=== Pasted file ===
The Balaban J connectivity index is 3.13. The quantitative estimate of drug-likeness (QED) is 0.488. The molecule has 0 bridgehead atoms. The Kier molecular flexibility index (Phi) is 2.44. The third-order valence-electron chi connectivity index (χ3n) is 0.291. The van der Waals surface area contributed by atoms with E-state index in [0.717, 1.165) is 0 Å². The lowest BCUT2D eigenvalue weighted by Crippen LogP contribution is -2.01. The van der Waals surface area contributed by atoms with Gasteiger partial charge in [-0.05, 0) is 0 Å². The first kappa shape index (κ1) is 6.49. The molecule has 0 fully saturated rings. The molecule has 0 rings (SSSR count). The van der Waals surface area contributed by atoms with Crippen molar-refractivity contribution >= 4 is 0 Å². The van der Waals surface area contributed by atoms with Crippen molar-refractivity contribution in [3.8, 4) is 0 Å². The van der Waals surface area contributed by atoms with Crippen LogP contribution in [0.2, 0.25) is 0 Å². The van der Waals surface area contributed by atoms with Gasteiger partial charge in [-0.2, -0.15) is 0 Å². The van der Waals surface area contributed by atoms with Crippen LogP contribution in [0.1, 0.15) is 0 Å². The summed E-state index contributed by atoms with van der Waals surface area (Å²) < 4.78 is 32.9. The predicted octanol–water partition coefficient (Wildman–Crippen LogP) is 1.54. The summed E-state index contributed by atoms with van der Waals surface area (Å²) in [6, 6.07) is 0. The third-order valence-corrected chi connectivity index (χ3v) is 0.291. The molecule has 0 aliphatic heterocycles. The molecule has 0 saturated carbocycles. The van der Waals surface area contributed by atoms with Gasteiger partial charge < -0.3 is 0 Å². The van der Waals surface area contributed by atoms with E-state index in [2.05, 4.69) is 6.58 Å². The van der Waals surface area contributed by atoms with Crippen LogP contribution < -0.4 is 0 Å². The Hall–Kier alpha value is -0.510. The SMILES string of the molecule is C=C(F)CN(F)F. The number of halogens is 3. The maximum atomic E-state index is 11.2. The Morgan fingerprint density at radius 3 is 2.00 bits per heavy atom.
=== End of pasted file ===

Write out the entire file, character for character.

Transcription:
The Balaban J connectivity index is 3.13. The quantitative estimate of drug-likeness (QED) is 0.488. The molecule has 0 bridgehead atoms. The Kier molecular flexibility index (Phi) is 2.44. The third-order valence-electron chi connectivity index (χ3n) is 0.291. The van der Waals surface area contributed by atoms with E-state index in [0.717, 1.165) is 0 Å². The lowest BCUT2D eigenvalue weighted by Crippen LogP contribution is -2.01. The van der Waals surface area contributed by atoms with Gasteiger partial charge in [-0.05, 0) is 0 Å². The first kappa shape index (κ1) is 6.49. The molecule has 0 fully saturated rings. The molecule has 0 rings (SSSR count). The van der Waals surface area contributed by atoms with Crippen molar-refractivity contribution >= 4 is 0 Å². The van der Waals surface area contributed by atoms with Crippen molar-refractivity contribution in [3.8, 4) is 0 Å². The van der Waals surface area contributed by atoms with Crippen LogP contribution in [0.2, 0.25) is 0 Å². The van der Waals surface area contributed by atoms with Gasteiger partial charge in [-0.2, -0.15) is 0 Å². The van der Waals surface area contributed by atoms with Crippen LogP contribution in [0.1, 0.15) is 0 Å². The summed E-state index contributed by atoms with van der Waals surface area (Å²) < 4.78 is 32.9. The predicted octanol–water partition coefficient (Wildman–Crippen LogP) is 1.54. The summed E-state index contributed by atoms with van der Waals surface area (Å²) in [6, 6.07) is 0. The third-order valence-corrected chi connectivity index (χ3v) is 0.291. The molecule has 0 aliphatic heterocycles. The molecule has 0 saturated carbocycles. The van der Waals surface area contributed by atoms with Gasteiger partial charge < -0.3 is 0 Å². The van der Waals surface area contributed by atoms with E-state index in [2.05, 4.69) is 6.58 Å². The van der Waals surface area contributed by atoms with Crippen LogP contribution < -0.4 is 0 Å². The Hall–Kier alpha value is -0.510. The SMILES string of the molecule is C=C(F)CN(F)F. The number of halogens is 3. The maximum atomic E-state index is 11.2. The Morgan fingerprint density at radius 3 is 2.00 bits per heavy atom.